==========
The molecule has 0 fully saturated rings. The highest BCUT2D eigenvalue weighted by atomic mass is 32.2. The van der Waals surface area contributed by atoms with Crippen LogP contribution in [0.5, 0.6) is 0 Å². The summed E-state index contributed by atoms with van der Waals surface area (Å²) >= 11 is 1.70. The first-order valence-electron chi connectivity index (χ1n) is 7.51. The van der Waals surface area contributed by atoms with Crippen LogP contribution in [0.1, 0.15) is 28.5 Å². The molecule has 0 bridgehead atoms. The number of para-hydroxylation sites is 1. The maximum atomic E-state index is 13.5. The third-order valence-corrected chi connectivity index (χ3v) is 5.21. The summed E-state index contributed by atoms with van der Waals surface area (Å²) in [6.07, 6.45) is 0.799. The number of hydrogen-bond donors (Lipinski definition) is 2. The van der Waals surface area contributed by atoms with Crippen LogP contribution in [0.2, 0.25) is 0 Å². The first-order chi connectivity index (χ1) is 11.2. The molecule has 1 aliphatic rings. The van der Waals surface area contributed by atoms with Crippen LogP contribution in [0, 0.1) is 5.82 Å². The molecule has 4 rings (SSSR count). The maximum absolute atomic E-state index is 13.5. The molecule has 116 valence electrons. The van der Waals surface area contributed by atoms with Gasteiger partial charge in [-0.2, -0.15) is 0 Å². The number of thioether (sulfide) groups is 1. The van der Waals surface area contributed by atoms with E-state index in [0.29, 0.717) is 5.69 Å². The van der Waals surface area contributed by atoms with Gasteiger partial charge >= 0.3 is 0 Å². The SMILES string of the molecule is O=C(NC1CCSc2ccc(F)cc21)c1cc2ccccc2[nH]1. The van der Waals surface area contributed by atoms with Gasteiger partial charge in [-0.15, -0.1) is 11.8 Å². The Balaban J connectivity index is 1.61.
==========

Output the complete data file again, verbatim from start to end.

The molecule has 0 fully saturated rings. The highest BCUT2D eigenvalue weighted by atomic mass is 32.2. The van der Waals surface area contributed by atoms with Crippen LogP contribution in [0.5, 0.6) is 0 Å². The summed E-state index contributed by atoms with van der Waals surface area (Å²) >= 11 is 1.70. The first-order valence-electron chi connectivity index (χ1n) is 7.51. The van der Waals surface area contributed by atoms with Crippen LogP contribution in [0.1, 0.15) is 28.5 Å². The molecule has 0 bridgehead atoms. The number of para-hydroxylation sites is 1. The maximum atomic E-state index is 13.5. The third-order valence-corrected chi connectivity index (χ3v) is 5.21. The summed E-state index contributed by atoms with van der Waals surface area (Å²) in [6.07, 6.45) is 0.799. The number of hydrogen-bond donors (Lipinski definition) is 2. The van der Waals surface area contributed by atoms with Crippen LogP contribution in [0.2, 0.25) is 0 Å². The first-order chi connectivity index (χ1) is 11.2. The molecule has 1 aliphatic rings. The van der Waals surface area contributed by atoms with Crippen LogP contribution in [0, 0.1) is 5.82 Å². The molecule has 4 rings (SSSR count). The maximum absolute atomic E-state index is 13.5. The molecule has 116 valence electrons. The van der Waals surface area contributed by atoms with Gasteiger partial charge in [-0.2, -0.15) is 0 Å². The number of thioether (sulfide) groups is 1. The van der Waals surface area contributed by atoms with E-state index in [0.29, 0.717) is 5.69 Å². The van der Waals surface area contributed by atoms with Gasteiger partial charge >= 0.3 is 0 Å². The SMILES string of the molecule is O=C(NC1CCSc2ccc(F)cc21)c1cc2ccccc2[nH]1. The van der Waals surface area contributed by atoms with Gasteiger partial charge in [-0.15, -0.1) is 11.8 Å². The Balaban J connectivity index is 1.61.